If you already have a little spring in your step, a team of biologists at the University of Pennsylvania would like to them to good use by adding a few more springs in the form of a power-generating backpack. Details of their prototype "Suspended-load Backpack" were announced today in the journal Science. The device converts mechanical energy from walking into electricity – up to 7.4 Watts – more than enough energy to power a number of portable electronic devices at once.
"As efficient as batteries have gotten, they still tend to be heavy.
Field researchers, for example, have to carry many replacement batteries to power their equipment, which take up a lot of weight and space in the pack," said Larry Rome, a professor in Penns Department of Biology. "The Suspended-load Backpack could help anyone with a need for power on the go, including researchers, soldiers, disaster relief-workers or someone just looking to keep a mobile phone charged during a long trek."
Greg Lester | EurekAlert!
Energy-efficient spin current can be controlled by magnetic field and temperature
17.08.2018 | Johannes Gutenberg-Universität Mainz
Scientists create biodegradable, paper-based biobatteries
08.08.2018 | Binghamton University
New design tool automatically creates nanostructure 3D-print templates for user-given colors
Scientists present work at prestigious SIGGRAPH conference
Most of the objects we see are colored by pigments, but using pigments has disadvantages: such colors can fade, industrial pigments are often toxic, and...
Scientists at the University of California, Los Angeles present new research on a curious cosmic phenomenon known as "whistlers" -- very low frequency packets...
Scientists develop first tool to use machine learning methods to compute flow around interactively designable 3D objects. Tool will be presented at this year’s prestigious SIGGRAPH conference.
When engineers or designers want to test the aerodynamic properties of the newly designed shape of a car, airplane, or other object, they would normally model...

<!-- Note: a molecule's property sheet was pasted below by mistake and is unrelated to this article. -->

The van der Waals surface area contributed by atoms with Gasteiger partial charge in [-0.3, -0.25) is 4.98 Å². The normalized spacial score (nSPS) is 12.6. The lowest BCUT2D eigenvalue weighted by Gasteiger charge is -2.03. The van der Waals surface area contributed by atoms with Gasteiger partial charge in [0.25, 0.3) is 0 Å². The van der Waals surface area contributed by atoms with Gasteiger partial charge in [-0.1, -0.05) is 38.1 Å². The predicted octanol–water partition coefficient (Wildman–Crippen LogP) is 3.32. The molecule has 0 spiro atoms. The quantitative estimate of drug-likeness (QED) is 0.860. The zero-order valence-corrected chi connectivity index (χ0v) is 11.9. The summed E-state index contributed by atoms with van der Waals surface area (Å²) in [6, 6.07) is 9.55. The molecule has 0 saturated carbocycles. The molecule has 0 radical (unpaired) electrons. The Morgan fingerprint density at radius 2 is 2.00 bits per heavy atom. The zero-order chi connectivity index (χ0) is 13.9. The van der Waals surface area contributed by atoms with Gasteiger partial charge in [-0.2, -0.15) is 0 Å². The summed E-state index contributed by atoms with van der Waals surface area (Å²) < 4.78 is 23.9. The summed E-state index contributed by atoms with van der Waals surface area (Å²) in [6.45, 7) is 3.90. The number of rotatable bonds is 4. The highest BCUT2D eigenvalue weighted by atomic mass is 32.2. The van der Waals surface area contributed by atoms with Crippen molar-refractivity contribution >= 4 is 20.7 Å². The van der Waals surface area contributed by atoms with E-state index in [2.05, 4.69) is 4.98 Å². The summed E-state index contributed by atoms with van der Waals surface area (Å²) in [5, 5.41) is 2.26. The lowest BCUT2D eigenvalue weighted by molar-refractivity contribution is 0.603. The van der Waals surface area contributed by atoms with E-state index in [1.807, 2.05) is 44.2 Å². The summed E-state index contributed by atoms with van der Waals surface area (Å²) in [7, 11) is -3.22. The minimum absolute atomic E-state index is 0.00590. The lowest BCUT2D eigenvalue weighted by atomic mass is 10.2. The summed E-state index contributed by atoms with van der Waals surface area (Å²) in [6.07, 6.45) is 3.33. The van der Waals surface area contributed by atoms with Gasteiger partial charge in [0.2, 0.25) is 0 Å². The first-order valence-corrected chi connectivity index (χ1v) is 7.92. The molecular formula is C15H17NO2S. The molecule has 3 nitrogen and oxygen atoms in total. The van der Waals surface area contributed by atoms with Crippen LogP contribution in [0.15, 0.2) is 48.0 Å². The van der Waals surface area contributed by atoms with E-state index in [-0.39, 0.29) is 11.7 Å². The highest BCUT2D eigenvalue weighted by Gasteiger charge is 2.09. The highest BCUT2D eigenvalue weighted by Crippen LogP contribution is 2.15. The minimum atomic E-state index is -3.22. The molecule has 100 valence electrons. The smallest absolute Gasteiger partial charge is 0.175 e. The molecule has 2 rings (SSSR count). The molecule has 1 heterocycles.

Researchers from TU Graz and their industry partners have unveiled a world first: the prototype of a robot-controlled, high-speed combined charging system (CCS) for electric vehicles that enables series charging of cars in various parking positions.
Global demand for electric vehicles is forecast to rise sharply: by 2025, the number of new vehicle registrations is expected to reach 25 million per year....
Proteins must be folded correctly to fulfill their molecular functions in cells. Molecular assistants called chaperones help proteins exploit their inbuilt folding potential and reach the correct three-dimensional structure. Researchers at the Max Planck Institute of Biochemistry (MPIB) have demonstrated that actin, the most abundant protein in higher developed cells, does not have the inbuilt potential to fold and instead requires special assistance to fold into its active state. The chaperone TRiC uses a previously undescribed mechanism to perform actin folding. The study was recently published in the journal Cell.
Actin is the most abundant protein in highly developed cells and has diverse functions in processes like cell stabilization, cell division and muscle...
17.08.2018 | Event News
08.08.2018 | Event News
27.07.2018 | Event News
17.08.2018 | Physics and Astronomy
17.08.2018 | Information Technology
17.08.2018 | Life Sciences